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I love self-care. I will gladly indulge in anything that gives me the happy brain stuff (also known as Serotonin and Dopamine), but my enjoyment of reading uninterrupted for days, or cleaning, or rewatching something I’ve seen a million times before isn’t generally perceived as “self-care”, despite its positive impact.
Diagnoses of invisible disabilities (for example, MS, ADHD, arthritis, brain injuries, diabetes, learning disabilities, chronic pain and fatigue etc.) are undeniably tricky to navigate, and can be especially difficult for parents with young children with little to no experience of the disability sector
I have done a lot of evolving in my short-long life. From the kid who was left behind, to the person teaching the class. I have a lot to say on the education system – mostly that it’s kaput – and I feel a lot of responsibility when it comes to teaching my kiddos (who, like me, are disabled).
Since I was a school kid, I have shown signs of ADD – attention deficit disorder.
Spending majority of my classes in uncontrolled daydreaming, fidgeting unconsciously with the stationaries on my desk, and missing half of my schoolwork unintentionally, I started to become frustrated about myself.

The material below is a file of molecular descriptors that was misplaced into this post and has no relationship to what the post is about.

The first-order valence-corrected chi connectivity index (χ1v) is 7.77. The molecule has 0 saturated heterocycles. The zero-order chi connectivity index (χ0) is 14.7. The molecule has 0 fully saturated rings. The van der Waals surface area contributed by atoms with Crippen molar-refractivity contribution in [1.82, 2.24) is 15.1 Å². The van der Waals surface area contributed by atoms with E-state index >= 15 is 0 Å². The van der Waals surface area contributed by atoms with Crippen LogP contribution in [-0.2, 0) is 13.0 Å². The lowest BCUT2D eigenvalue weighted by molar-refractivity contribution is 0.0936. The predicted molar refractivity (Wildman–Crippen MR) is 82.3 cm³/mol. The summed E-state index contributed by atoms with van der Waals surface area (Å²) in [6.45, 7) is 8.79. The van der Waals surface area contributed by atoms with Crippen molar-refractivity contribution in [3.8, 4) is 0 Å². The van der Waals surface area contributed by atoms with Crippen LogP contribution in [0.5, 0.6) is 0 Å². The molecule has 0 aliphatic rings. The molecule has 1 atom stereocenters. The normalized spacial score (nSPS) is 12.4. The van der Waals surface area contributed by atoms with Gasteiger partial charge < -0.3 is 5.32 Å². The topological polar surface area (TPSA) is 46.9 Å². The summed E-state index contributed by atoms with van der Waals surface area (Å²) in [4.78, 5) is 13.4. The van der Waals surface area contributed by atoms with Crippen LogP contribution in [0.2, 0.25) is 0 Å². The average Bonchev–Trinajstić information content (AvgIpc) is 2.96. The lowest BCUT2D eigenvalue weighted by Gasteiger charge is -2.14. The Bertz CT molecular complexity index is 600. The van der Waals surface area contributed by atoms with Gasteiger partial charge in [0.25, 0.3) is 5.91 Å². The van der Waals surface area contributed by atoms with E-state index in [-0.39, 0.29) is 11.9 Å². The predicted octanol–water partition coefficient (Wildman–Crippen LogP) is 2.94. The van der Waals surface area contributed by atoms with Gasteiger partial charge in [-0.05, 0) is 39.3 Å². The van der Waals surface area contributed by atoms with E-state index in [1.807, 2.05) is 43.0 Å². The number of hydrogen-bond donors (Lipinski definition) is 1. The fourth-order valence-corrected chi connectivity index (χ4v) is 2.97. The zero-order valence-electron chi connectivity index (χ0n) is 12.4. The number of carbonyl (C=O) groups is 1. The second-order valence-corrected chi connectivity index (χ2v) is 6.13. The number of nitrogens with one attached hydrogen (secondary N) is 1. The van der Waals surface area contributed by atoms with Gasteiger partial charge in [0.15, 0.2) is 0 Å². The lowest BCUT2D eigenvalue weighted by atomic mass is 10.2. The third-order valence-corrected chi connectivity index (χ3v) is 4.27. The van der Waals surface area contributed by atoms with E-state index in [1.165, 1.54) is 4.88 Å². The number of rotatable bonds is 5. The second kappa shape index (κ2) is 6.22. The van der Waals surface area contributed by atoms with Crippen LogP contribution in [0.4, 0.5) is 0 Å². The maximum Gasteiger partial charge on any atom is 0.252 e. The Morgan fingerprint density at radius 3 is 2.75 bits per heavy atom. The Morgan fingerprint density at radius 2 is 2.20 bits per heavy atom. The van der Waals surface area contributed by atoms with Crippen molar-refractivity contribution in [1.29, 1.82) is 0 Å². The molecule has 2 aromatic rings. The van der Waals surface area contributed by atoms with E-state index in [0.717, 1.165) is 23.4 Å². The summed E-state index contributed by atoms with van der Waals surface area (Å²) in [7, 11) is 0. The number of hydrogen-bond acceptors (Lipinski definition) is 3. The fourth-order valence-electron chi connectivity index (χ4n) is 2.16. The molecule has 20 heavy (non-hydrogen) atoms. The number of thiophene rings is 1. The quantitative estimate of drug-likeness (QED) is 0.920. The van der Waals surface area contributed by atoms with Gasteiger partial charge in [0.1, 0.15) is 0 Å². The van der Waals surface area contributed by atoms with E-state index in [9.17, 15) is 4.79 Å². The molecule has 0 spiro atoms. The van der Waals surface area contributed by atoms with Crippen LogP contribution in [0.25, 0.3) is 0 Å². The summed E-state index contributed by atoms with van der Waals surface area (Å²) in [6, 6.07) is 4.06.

Year 12 students with disability forced to navigate fragmented support systems while completing final exams
A new report by Children and Young People with Disability Australia (CYDA), and researchers from The University of Melbourne and University of New South Wales, young people with disability talk about the additional challenges they face as they finish school and make the transition to work or higher education.
Federal budget takes some steps toward inclusion, but more is needed to address challenges faced by children and young people with disability
While many measures are welcomed, the Federal Budget handed down on 25 October could have gone further to address the inequities faced by children and young people with disability in education, employment, social security and appropriate measures to support people at higher risk of complications during the ongoing COVID-19 pandemic.
CYDA welcomes funding boost for Inclusion Support Program, says further support needed to make the early learning system more inclusive
CYDA welcomes the independent review of the National Disability Insurance Scheme (NDIS), announced by NDIS Minister Bill Shorten this week, to be co-chaired by Professor Bruce Bonyhady AM and Lisa Paul AO PSM, supported by a panel of experts in the sector.
An optimistic future for disability employment: young advocates facilitate the NDIS Jobs & Skills Forum
The NDIS Jobs and Skills Forum was held on Wednesday 17th August 2022. It was called by The Honourable Bill Shorten, Minister for the National Disability Insurance Scheme (NDIS), and brought together people with disability, service providers, unions, peak representative bodies and more to talk about the future of disability employment, the NDIS, and the disability workforce
CYDA CEO Mary Sayers says “Young people with disability are one of the most disadvantaged cohorts in the labour market which has been compounded by